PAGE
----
Global mean near-surface air temperature has risen by around 0.85˚C from 1880 to 2012 and at 0.12˚C per decade since 1951.
The IPCC (2013) concluded,
“It is extremely likely that human influence has been the dominant cause of the observed warming since the mid-20th century” and “Human influence has been detected in warming of the atmosphere and the ocean, in changes in the global water cycle, in reductions in snow and ice, in global mean sea level rise, and in changes in some climate extremes.”
Natural forcings (e.g. solar variations and volcanic aerosols) and intrinsic climate variability have had little effect on the warming since 1951.
Global mean temperatures
Projected to rise from 0.3-1.7˚C under RCP2.6* to 2.6-4.8˚ C under RCP8.5 by 2081-2100, compared to the climate of 1986-2005.
Warming is projected to be stronger over land than oceans and strongest over the Arctic.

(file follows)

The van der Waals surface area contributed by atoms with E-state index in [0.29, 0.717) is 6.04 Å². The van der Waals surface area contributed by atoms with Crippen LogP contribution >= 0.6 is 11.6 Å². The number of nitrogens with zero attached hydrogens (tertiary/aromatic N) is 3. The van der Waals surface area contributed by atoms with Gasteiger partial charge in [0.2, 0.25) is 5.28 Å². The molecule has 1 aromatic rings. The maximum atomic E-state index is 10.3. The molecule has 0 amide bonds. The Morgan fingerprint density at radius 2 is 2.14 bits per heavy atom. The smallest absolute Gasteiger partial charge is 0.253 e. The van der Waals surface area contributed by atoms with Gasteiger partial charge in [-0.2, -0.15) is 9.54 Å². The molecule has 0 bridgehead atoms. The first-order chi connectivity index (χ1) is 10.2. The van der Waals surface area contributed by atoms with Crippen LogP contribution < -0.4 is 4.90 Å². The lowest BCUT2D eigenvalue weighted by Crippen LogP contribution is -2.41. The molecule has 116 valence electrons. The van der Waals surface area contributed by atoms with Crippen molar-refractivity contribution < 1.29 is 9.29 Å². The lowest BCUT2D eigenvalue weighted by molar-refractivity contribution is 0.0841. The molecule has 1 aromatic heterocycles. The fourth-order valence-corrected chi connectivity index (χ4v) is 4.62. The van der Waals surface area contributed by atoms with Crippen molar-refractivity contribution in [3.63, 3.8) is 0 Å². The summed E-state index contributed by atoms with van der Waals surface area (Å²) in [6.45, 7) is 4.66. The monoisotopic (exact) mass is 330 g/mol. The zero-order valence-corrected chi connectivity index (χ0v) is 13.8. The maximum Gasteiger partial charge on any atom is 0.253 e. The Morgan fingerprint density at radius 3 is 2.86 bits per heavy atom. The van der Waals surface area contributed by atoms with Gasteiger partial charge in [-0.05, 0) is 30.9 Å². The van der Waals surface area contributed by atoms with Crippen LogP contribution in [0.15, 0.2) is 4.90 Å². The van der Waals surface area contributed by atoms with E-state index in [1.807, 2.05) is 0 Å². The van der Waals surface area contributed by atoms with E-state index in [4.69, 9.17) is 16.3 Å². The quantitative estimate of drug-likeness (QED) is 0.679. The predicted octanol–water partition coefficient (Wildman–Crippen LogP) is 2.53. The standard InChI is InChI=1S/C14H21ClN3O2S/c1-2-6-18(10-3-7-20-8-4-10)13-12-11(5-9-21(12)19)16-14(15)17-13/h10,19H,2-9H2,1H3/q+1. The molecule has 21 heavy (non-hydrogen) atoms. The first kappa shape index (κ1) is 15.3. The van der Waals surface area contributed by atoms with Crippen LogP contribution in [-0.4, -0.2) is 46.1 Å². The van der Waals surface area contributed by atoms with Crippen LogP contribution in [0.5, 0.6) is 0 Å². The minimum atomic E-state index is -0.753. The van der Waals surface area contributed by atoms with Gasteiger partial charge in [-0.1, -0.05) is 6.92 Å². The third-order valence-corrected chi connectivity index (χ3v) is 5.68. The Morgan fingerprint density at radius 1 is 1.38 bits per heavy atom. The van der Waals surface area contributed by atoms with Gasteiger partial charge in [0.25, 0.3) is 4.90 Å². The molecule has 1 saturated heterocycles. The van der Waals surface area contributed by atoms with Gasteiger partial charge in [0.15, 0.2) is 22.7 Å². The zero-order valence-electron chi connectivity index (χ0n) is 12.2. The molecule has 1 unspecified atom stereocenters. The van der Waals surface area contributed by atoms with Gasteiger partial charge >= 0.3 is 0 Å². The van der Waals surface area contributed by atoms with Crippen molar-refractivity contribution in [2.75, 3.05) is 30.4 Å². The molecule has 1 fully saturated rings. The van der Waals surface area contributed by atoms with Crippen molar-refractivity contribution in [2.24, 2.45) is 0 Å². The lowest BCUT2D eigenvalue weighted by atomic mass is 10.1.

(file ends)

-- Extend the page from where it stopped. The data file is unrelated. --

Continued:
Hot days and heat waves are projected to become more frequent and cold days less frequent.
Projected changes in rainfall
Much less spatially uniform than projected warming. Rainfall is generally projected to increase at high latitudes and near the equator and decrease in regions of the sub-tropics, although regional changes may differ from this pattern. Rainfall extremes are projected to become more intense and more frequent in most regions.
Global mean sea level
Projected to increase by 26-55 cm for RCP2.6 and 45-82 cm for RCP8.5 by 2080-2100 relative to 1986-2005. Global sea level rise is driven mainly by ocean thermal expansion and melting from glaciers and ice caps.
- CSIRO and Bureau of Meteorology (2015). Climate Change in Australia. Information for Australia’s Natural Resource Management Regions: Technical Report. CSIRO and Bureau of Meteorology, Australia.
*Projected changes have been prepared for four Representative Concentration Pathways (RCPs) used by the latest IPCC assessment (CMIP5).
RCP2.6 – requiring very strong emission reductions from a peak at around 2020 to reach a carbon dioxide (CO2) concentration at about 420 parts per million (PPM) by 2100
RCP4.5 – slower emission reductions that stabilise the CO2 concentration at about 540 ppm by 2100
RCP8.5 – assumes increases in emissions leading to a CO2 concentration of about 940 ppm by 2100.